Welcome to Maple School, our series on things kids can learn through maple syrup. First up is The Math of Tapping a Maple Tree!

There are so many things you can learn about math through learning about how to make maple syrup! The concept of ratios, working with fractions, discovering new units of measure, as well as practicing addition, subtraction, division, multiplication and having some fun with estimation are among them.

We’ve taken the process of making maple syrup and paused at some opportunities to do math! Our first stop is the math of tapping a maple tree. We hope you enjoy it, and learn something!

**The Math of Tapping a Maple Tree**

All kinds of maple trees can be tapped to make maple syrup, but only if they are mature and healthy enough to recover from the wound. A tree’s health can be seen with the eye. But a tree’s maturity has to be **measured**! A tree’s age shows in its trunk. The larger the trunk the older the tree. If the **diameter** of a maple tree is at least ten **inches**, it is mature enough to be tapped once. If the **diameter** is eighteen **inches **or more, it can be tapped twice.

What is the **diameter** of a tree? Imagine taking a slice of a tree trunk that creates a perfect circle (or imagine looking down at the circle of a stump after a tree has been cut down). The **diameter** of that tree trunk is the length a line would be if you drew a line from the bark on one side of the trunk through the exact center of the circle and then through the bark on the other side of the trunk.

Fortunately for your pancakes, there are ways to determine **diameter** without cutting down the tree! Professionals who work with trees can measure **diameter** with a tree caliper – a big ruler with a big clamp for reaching the outside of a tree trunk.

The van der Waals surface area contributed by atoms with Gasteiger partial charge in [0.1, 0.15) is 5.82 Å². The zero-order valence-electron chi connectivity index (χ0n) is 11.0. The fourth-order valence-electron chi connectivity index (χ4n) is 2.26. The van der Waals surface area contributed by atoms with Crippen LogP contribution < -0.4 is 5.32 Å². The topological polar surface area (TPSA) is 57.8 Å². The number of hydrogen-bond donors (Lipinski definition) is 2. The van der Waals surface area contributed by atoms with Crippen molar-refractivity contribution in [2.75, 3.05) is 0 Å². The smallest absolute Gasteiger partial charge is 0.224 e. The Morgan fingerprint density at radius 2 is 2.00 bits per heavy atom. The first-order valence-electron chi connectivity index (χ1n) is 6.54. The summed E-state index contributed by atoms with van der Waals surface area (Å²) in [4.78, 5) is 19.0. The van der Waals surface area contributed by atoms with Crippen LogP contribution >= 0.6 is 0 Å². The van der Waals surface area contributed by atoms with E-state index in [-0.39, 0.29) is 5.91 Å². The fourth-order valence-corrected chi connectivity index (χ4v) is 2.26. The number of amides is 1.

But you can **estimate** **diameter** the same way by holding a **yardstick** up to the trunk of a tree at your eye level and just imagining! Imagine what the length of a line that would pass through the center of a tree would look like, where it would start, and where it would finish. The line would represent the thickest way to see the trunk from where you are standing – bark to bark. Hold your yardstick up and squint a bit. What is the length of the space taken up by that bark? That’s the tree’s **diameter**!

Finally, you can calculate **diameter** using **circumference** and math! **Circumference** is the distance around the tree trunk; it can be measured by wrapping a measuring tape around the trunk (or by measuring a rope after it’s been wrapped around the trunk). Once you have measured the **circumference **of your tree, **divide** by 3.14 (a special number called **pi**) and you have **diameter**! **Pi** describes the relationship between the **circumference** and **diameter** of a circle perfectly, every time! Isn’t that amazing?

Now that you know how to tell if a maple tree is mature enough to handle one or two taps, get outside and take some measurements! Now—using **addition**, **multiplication** or both—you can figure out how many total taps you can have in your trees! How many of your trees can have two taps? How many can have only one tap? How many taps combined?

Would you like to learn more about measuring trees? Read more here.

Would you like to learn more about the math of maple? Stay tuned for our next segments: